The 2021 Niwaki Catalogue is here!
Yes, we have a new website and yes, it looks amazing and functions beautifully (hem hem), but if you’re anything like us you still appreciate the tactile pleasures of a brand new, old-fashioned ink ’n’ paper catalogue. Did we hear someone shout ‘sugoi!’ (a popular Japanese utterance of excited approval)? Well, they were right to, because this year’s catalogue is indeed a cause for celebration. Many months in the making, ably overseen by Sophie Châtellier (who is also responsible for the design of the new website), with illustrative flourishes from Natsko Seki, this year’s catalogue has a few surprises up the billowy sleeves of its Kojima work jacket (p.40, for when you get your hands on a copy).
You’ll have to order the catalogue to see the whole thing for yourself, but without giving too much away, we can reveal a few highlights.
In March this year, in the run-up to Sakura-season, Soeda – our man with a cam in Japan – took the train north to Niigata to spend a few days with some of the men and women whose blacksmithing skills set our secateurs, loppers, shears, knives and other bladed items apart from the crowd. In an age of mass-produced, throwaway products, isn’t it reassuring to know real craftspeople are fusing traditional skills with modern metallurgical know-how to create functional and beautiful tools? Soeda’s photos will give you a little glimpse of the birthplace of your favourite new bladed ‘how-did-I-ever-live-without-this?’ Niwaki purchase. Care for it correctly (we can help with that too), and chances are you won’t ever have to live without it again.
We mentioned the Kojima Work Jacket, but did you know we now have matching Kojima Work Trousers? In fact, our ‘Gear’ section (p.40), which encompasses work-wear, bags and holsters, is slowly expanding, and now includes an easy-wearing, summer-ready t-shirt, featuring more artwork by Natsko. If you like the catalogue design, you might love the t-shirt. You’ll find all the old favourites like the Niwaki Woolly Hat, our famous Canvas Cap and the Jika Tabi split-toe garden boots in there too.
We built our name on our lightweight but incredibly stable tripod ladders, so it would be perverse not to include our handy guide for you to study at your leisure (p.28). Those with a head for heights can fantasise about the hitherto inaccessible boughs, hedges and truculent cats they’ll be able to reach with our massive 15 footer, but from 4 feet upwards (not counting our stylish Lucano house steps), there’s a ladder to suit all but the most severely afflicted acrophobiac.
Benjamin Kato models the modest 4 foot Niwaki Original Tripod Ladder whilst wielding a Niwaki GR210 Folding Saw. His loins are girded by a Niwaki Big Belt, supporting a Niwaki Garden Scissor Holster. From the peak of his boonie hat to the tips of his split-toe Niwaki Jika Tabi boots, he’s ready for any gardening job (at or below the 8 foot mark).
Whatever the focus of your garden – be it a sculptural wonder, a floral paradise, or even a failing lawn with broken trampoline - there are a 101 jobs to be done in June and July. Recent downpours here in Dorset have turbo-charged the weeds, so you might find yourself flicking straight to the Digging & Cultivating pages (pp.22-27) to feast your eyes on the humble but wickedly effective Niwaki Weeding Hoe (p.26).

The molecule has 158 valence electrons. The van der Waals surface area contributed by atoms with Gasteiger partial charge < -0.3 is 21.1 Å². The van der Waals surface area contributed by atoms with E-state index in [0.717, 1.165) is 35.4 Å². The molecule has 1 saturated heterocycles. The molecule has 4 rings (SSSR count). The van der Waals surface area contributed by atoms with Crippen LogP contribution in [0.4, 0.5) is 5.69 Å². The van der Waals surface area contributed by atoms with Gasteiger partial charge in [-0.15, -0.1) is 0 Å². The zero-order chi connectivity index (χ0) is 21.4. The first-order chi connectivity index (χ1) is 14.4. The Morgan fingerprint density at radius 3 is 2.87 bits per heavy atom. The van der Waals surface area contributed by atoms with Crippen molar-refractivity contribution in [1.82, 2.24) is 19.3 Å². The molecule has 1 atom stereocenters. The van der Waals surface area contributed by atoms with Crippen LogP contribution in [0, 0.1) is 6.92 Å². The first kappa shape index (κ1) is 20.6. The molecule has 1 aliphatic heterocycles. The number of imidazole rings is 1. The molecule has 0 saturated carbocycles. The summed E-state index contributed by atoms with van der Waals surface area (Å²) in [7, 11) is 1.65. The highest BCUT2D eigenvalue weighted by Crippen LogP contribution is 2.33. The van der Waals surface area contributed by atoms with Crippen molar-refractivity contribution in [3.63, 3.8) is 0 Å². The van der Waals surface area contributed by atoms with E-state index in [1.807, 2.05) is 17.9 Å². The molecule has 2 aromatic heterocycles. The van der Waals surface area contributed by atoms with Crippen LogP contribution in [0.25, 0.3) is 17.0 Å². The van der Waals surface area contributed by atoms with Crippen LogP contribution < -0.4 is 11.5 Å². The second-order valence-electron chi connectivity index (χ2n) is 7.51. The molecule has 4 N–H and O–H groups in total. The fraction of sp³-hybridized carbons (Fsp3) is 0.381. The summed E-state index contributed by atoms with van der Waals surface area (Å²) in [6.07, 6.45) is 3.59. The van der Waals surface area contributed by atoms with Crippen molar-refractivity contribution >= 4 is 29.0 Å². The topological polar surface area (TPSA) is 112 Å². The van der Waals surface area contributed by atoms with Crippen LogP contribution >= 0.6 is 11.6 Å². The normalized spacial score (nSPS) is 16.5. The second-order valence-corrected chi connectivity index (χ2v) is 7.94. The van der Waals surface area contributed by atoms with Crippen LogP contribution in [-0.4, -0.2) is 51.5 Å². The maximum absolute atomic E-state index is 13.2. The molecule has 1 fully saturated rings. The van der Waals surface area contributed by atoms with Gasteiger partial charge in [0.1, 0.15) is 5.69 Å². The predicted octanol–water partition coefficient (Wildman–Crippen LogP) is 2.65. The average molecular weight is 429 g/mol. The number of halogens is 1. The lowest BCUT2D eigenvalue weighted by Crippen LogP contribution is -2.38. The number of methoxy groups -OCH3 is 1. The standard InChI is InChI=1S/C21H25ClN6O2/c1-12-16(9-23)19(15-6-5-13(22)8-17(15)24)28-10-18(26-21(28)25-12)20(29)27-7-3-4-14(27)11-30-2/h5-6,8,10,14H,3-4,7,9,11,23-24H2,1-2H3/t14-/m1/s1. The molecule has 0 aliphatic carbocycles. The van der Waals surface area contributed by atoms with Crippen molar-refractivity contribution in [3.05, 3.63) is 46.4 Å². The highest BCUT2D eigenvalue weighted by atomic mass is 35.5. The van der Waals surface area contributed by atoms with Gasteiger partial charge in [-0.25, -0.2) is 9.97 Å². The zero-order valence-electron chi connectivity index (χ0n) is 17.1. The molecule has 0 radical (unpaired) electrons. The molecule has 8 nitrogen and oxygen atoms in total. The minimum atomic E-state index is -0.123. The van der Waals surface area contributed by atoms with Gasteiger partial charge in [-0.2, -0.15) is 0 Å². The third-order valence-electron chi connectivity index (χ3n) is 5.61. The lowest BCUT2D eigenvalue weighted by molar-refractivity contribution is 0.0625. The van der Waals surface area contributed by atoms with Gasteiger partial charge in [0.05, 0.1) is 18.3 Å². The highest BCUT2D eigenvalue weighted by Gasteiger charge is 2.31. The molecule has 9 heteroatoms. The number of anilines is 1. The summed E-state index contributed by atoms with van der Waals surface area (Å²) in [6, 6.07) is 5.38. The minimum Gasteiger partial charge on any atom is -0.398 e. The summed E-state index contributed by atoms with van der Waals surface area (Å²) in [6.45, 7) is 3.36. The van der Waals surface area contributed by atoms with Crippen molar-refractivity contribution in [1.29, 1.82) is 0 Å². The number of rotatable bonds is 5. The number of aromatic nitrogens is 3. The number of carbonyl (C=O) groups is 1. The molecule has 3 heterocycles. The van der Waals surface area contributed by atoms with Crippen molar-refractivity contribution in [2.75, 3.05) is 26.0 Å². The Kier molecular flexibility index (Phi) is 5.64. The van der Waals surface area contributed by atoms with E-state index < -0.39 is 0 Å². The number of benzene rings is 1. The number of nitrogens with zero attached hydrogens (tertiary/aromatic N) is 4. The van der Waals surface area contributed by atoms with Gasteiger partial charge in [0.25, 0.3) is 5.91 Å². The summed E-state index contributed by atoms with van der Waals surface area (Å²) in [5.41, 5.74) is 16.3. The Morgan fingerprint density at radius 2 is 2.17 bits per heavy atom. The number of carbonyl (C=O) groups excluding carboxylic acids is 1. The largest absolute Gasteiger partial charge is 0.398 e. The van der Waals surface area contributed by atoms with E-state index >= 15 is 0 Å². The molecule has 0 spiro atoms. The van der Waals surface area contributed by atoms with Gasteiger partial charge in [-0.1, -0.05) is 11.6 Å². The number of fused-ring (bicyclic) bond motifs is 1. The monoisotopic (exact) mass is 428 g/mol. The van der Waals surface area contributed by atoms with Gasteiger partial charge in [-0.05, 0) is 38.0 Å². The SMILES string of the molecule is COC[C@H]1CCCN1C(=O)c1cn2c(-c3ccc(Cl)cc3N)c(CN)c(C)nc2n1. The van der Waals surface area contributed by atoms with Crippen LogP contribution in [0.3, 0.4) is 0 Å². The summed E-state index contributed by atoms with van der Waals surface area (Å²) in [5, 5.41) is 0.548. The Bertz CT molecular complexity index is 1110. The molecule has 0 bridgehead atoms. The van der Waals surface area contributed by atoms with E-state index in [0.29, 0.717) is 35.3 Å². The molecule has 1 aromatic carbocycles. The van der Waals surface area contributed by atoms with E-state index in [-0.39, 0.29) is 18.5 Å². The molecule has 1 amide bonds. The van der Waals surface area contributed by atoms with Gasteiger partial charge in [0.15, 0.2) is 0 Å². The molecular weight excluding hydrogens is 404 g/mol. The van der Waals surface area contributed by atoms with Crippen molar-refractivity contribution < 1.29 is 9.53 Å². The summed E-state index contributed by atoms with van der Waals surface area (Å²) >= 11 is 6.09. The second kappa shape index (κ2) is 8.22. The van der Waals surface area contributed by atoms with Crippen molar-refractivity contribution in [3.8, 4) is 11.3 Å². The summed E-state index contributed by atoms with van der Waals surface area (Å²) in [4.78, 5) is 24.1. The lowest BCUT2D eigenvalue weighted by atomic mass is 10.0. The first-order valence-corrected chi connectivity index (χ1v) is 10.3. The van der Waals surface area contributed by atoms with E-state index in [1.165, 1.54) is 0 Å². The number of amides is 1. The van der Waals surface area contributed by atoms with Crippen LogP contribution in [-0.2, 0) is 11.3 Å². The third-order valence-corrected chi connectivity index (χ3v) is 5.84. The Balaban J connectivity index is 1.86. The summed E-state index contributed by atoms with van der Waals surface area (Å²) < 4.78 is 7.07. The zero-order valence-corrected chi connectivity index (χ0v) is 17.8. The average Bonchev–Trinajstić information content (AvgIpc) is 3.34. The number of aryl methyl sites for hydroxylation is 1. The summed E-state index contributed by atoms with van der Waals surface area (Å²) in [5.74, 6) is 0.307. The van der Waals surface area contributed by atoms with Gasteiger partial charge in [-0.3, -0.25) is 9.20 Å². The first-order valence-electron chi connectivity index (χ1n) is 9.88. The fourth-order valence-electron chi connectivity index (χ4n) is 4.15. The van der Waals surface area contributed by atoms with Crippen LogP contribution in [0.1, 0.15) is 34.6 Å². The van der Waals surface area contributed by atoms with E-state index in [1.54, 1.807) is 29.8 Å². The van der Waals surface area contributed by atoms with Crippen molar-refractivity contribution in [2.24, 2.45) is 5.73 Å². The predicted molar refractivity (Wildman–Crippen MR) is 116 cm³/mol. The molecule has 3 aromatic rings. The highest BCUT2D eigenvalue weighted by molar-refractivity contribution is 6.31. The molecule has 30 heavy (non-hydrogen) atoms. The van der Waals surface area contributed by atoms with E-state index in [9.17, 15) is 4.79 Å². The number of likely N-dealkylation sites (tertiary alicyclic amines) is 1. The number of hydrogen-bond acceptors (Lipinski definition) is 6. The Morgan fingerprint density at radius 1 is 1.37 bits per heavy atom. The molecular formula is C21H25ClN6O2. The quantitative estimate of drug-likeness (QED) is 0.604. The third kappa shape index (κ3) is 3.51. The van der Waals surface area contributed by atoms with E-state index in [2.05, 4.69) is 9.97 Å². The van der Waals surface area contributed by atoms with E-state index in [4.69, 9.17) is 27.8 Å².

In our house, every available vessel has been commandeered for bouquets of sweet peas, peonies and roses, the gathering of which has been ably assisted by the right secateurs and snips (see Pruning – p.12 – and Floral and Bonsai – p.36). Depending on which model you choose, you might spot the blacksmith responsible somewhere in the catalogue. We use Kenzan (which roughly translates as ‘spiky mountain’) to add a little structure to our arrangements and expand the range of bowls and dishes that can be called into service. If you haven’t tried one yet, you’ll be pleasantly surprised by the new shapes you can conjure up with these little marvels.
Masaru Suzuki contemplates a large Kenzan.
The next step, after arranging your stems on the spiky metal tips, is to place the Kenzan in a bowl or dish of water, so the stem tips are submerged. Although you need less water than a vase, you may need to refresh it more frequently since the increased surface area of water in a bowl speeds up evaporation.
The spikes are so strong, you can arrange thicker woody stems. If you find the spikes are getting bent, there’s even a special straightening tool.
The big, BIG news is that we’re opening a shop in London later this year, to complement our Semley (nr. Tisbury, Dorset) showroom, which is itself moving a few buildings over into the courtyard at Chaldicott Barns. The new shop, based in Chiltern Street, W1, will have the full Niwaki range plus one or two special items, as well as workshops and events throughout the year. We can’t recommend waving your Hori Hori (p.26) about on the tube, but we love the thought that soon there will at least be Niwaki tote bags swinging their way through the city, and that finally our metropolitan customers can view the superior craftsmanship of our products at first hand. In fact, we’re so excited this definitely won’t be the last you’ll hear about it: please stay tuned for more information and news of the grand opening.
We could go on and on about the rest of the catalogue, but perhaps the best thing to do is for you to get your hands on your own copy, so please do sign up. All that remains is for you to prepare a cool drink and a shady spot in the garden (or steaming hot tea and a shed, depending on current forecast) while we wind up the mechanical tongue and set it to high-speed stamp-licking. Sugoi!
It’s coming along! Our new shop on Chiltern Street, W1, will open late summer 2021.
Artwork by Natsko Seki.
Or if you’re already signed up, keep an eye on your doormat … it’s coming!